Leveraging Learning Sciences and Design-based Research to enhance learning

Concurrent Session 5

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Brief Abstract

We all want to improve student learning, but how do we do it?  How do we know what's working, and why?  Developed by Anne Brown (1992), design-based research provides a simple and yet effective paradigm for the data-driven iterative development and improvement of curriculum that anyone can use to help improve the teaching and learning experience. 

 

Presenters

Michael Kolodziej is the CEO and Founder of Adapt2U, an adaptive learning consultancy and ed technology firm that helps institutions more effectively leverage technology in support of learning and student success. Michael holds a Doctorate of Education in Learning Technologies from Pepperdine University, and has focused his research on the integration of Computational Thinking and 21st century skills into formal learning experiences.
Dr. Teri Herron serves as the Manager of Learning Design and Innovation for Bridgepoint Education where she designs innovative approaches to online learning that work to develop the learner as a whole person while developing the skills and practices necessary to be successful within their chosen disciplines. Dr. Herron works across departments to help ensure learner success and their ability to continue within their programs.

Extended Abstract

We all want to improve student learning, but how do we do it?  How do we know what's working in the classroom, how well it’s working and perhaps most importantly, why it’s working?  Though these questions are challenging to answer in many cases, there are helpful frameworks and methodologies available to help practitioners answer them in their own context and towards their own intended goals. 

Design-Based Research (DBR) was developed by Anne Brown (1992), and provides a simple and yet effective paradigm for the data-driven iterative development and improvement of curriculum that anyone can use to help improve the teaching and learning experience.  DBR involves multiple iterations of design through rigorous evaluation of available metrics, both quantitative and qualitative methods to provide a picture of rich data.  Interviews, surveys, and digital ethnographies help illuminate the complex activities that occur in an online learning environment in ways not previously practiced widely.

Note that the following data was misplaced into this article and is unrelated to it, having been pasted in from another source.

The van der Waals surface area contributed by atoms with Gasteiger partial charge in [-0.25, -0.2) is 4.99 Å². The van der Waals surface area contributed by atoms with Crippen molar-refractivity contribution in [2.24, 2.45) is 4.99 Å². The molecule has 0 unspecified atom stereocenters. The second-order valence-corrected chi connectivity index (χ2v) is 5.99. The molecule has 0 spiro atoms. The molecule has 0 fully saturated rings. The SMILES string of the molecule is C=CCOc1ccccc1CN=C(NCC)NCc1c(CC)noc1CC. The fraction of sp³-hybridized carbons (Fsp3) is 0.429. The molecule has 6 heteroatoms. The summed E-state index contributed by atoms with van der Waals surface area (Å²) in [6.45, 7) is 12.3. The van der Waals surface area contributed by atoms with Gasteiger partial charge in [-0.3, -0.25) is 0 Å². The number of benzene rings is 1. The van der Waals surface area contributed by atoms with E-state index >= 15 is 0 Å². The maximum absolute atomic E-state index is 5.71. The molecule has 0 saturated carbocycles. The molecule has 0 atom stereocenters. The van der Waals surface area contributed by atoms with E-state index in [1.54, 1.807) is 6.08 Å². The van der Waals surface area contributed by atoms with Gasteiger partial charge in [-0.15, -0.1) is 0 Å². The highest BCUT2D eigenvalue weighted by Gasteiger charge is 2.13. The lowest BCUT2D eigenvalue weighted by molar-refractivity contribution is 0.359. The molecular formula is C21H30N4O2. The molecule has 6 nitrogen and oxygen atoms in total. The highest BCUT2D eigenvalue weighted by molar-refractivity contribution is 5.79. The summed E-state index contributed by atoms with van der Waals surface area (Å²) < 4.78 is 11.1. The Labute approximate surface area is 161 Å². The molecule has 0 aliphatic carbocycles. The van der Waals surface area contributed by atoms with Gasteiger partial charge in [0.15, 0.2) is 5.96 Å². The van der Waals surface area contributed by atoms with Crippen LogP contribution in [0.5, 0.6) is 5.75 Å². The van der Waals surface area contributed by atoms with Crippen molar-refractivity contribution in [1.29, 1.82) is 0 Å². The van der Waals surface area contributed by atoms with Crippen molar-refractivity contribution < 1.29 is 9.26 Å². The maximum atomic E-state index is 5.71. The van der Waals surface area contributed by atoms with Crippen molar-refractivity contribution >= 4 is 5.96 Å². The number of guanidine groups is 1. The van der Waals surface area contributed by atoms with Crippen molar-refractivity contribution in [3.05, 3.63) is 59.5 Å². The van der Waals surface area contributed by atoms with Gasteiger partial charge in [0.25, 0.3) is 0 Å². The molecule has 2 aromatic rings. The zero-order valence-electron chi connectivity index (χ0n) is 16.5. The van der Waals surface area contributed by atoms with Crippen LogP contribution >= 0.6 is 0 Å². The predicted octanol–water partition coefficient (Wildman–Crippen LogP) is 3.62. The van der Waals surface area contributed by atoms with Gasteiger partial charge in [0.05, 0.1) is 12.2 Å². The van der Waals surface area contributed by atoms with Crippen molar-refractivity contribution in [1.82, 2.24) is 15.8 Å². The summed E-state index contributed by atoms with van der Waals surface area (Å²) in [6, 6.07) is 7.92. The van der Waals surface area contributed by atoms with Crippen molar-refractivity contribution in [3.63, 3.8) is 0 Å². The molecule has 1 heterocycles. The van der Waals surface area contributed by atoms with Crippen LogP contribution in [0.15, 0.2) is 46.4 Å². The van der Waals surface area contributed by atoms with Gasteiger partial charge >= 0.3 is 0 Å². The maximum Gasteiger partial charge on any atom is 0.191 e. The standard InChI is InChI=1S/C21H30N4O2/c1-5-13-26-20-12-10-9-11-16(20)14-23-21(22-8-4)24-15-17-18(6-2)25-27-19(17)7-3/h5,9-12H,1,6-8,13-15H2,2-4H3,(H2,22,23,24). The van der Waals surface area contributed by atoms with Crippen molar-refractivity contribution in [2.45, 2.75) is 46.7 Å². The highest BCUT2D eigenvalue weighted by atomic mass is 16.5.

In this session, you will see several examples of Design-Based Research applied to specific challenges in online learning, and hear lessons learned which will benefit your institution.  At Ashford University and Bridgepoint Education, we have created a robust innovation pilot agenda, overseen by a cross-institutional committee that has led to scaling of projects which impact student and institutional success through DBR.  These include adaptive learning integration, improving student persistence and retention, and humanizing the online learning experience.

One specific example of innovation driven through DBR which will be shared is BUS401: Principles of Finance, a course that was chosen as part of an adaptive learning pilot currently underway at Ashford University. What started out as a traditional course with discussion forums and written assignments has been transformed through DBR to a new and exciting learning experience for both students and faculty.  With direct contact and mentoring from the instructor through asynchronous video-based exchanges, the focus has been shifted from the acquisition of fixed knowledge for future application, to the application of knowledge in a specific and relevant context.

Each week, the need for the assignment deliverable is situated within a micro-learning scenario that provides helpful context and purpose for the tasks at hand. Through this shift, students are able to build culturally-relevant artifacts, demonstrate agency, and tailor their learning to their particular interests. From the teaching and mentoring perspective, these projects and mentoring sessions provide rich data that allows for deep and meaningful assessment outside of the assignment rubric. These opportunities for connection, trust, and collaboration not only improve learning and experience—these opportunities improve the students’ own perception of their abilities and evolution of their identity within the domain of practice. 

Through active construction of knowledge anchored in real world experience and artifacts, students will be better prepared to enter the workforce as contributors in their given discipline or field.  This would not have been possible if not for the application of this powerful framework, which can be adapted for almost any situation.

Brown, A. L. (1992). Design experiments: Theoretical and methodological challenges in creating complex

interventions in classroom settings. The Journal of The Learning Sciences, 2(2), 141–178.